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I've been searching the web for days now trying to find a linux or no-os laptop as cheap as what I can find with windows. It just doesn't make sense to me... why is it that I can buy a Microsoft Windows XP laptop with 80 gb / 512 MB / CD/DVD burner / Celeron M 1.6 for as little as $499 at Best Buy, but comparably specced linux or no-os laptops are at least $6-700, and in many cases $1200+? As I see it, if I'm not paying for Windows XP and will instead use linux, shouldn't it be *cheaper*?
Anyone know where I can find a linux laptop (I'd rather not deal with used) without windows on it that is actually cheap? I'd say my min config is something like 512mb/80gb/celeron, and I want to pay around $500 or less for it. I know this is possible with windows PC's (just look on the Best Buy website). I really do not want my money going to Microsoft, but it's hard to justify spending $200 just to keep $100 out of Bill Gates' pocket... after all, that $200 means more to me than $100 does to him.
The best I've found so far is a 40gb/256mb MSI no-os laptop for $537... that's a less powerful machine than the xp laptop at best buy (80gb/512mb) for $499.
Any ideas? If you know of anything better than what I've found I'd appreciate it.
Your best bet is probably to buy one of the windoze laptops and toss linux on it. Most "Linux Laptops" are from companies that buy windows laptops, wipe the windows off them and install linux. That's why they cost more - the company you buy it from is just another middleman. Most of the time, MS still gets their cut anyways, so if that's the issue it probably won't help much to buy a linux laptop.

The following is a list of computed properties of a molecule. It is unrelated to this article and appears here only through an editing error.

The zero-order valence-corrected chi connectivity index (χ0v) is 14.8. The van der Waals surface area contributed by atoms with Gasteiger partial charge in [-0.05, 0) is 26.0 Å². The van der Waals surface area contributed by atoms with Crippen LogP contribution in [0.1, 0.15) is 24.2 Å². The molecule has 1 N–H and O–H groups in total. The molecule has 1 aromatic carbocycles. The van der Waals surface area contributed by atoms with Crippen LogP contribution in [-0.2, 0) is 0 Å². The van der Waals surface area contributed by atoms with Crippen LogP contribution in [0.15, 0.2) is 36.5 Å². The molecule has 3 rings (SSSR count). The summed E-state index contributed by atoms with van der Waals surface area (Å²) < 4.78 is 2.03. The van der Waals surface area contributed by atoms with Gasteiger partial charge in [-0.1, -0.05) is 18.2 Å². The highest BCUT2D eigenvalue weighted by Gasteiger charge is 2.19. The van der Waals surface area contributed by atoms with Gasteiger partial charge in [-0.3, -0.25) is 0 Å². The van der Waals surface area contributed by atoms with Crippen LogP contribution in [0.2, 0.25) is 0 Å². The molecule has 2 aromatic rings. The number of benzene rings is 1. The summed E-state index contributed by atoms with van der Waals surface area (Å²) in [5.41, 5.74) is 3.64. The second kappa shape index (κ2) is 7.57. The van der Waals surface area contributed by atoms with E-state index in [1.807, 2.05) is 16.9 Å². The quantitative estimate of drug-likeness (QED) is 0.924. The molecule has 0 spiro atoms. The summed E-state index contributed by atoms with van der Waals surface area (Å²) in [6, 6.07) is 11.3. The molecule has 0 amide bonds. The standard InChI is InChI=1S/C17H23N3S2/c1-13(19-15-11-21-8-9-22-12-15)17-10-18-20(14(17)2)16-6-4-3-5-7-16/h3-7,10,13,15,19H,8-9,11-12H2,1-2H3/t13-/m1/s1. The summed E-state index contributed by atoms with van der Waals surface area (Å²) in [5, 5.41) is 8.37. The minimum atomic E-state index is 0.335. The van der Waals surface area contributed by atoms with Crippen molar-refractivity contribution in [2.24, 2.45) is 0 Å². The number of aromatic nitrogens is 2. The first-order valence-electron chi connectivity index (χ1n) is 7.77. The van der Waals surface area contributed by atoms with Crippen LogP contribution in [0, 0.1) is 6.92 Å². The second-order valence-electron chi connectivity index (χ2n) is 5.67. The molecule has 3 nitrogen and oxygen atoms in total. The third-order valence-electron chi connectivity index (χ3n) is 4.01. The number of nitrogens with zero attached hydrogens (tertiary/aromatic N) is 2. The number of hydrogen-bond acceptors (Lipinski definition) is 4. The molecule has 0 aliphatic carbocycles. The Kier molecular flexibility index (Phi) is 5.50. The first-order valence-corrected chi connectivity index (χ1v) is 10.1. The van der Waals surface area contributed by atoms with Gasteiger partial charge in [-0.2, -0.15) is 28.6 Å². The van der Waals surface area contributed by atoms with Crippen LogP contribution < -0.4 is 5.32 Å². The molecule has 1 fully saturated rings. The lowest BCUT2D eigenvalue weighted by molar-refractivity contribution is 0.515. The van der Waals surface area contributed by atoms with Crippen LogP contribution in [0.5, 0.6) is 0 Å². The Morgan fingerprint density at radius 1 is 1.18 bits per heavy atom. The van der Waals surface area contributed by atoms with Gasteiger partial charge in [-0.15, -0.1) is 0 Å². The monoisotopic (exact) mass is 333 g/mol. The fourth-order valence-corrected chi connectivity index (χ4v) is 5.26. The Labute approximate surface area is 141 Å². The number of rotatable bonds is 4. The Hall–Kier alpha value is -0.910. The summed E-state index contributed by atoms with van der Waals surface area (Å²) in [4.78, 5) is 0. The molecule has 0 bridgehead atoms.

If you'd rather buy locally, go to a place that builds their own, and tell them you want to run Linux on it. The beauty of generic brands is that their is no proprietary, cutting-edge hardware. I have installed Linux on a half dozen different generic brand laptops and never yet encountered significant problems. You might pay a little more, but cheap usually means non-replaceable proprietary hardware.
I read an article on linux.org a couple months ago that explained why pre-installed linux or even no-os computer actually cost more. I don't remember details but I remembered it actually made sense from the vendor's point of view. The reasons were very economical. Something like: with Windows and volume licensing it costs the vendors less so they can sell the computers for less. And when it comes to non-Windows systems, it's a case of supply vs. demand.
You might find the article in the linux.org archives.
The laptop for your needs is the one you might place a higher priority on. The Linux Distro that you decide to run and spend alot of time with is more important than where the laptop was before it was yours. Find the one you will stay happier with because the Distro and the hardware are symbiotic partners. Then your challenges will be related to your endeavors and opportunities during your escapades in computing. Not with the frustrations of bottlenecking in a free society that exploits the middleclass with horrific pricing monopolies, and software restrictions.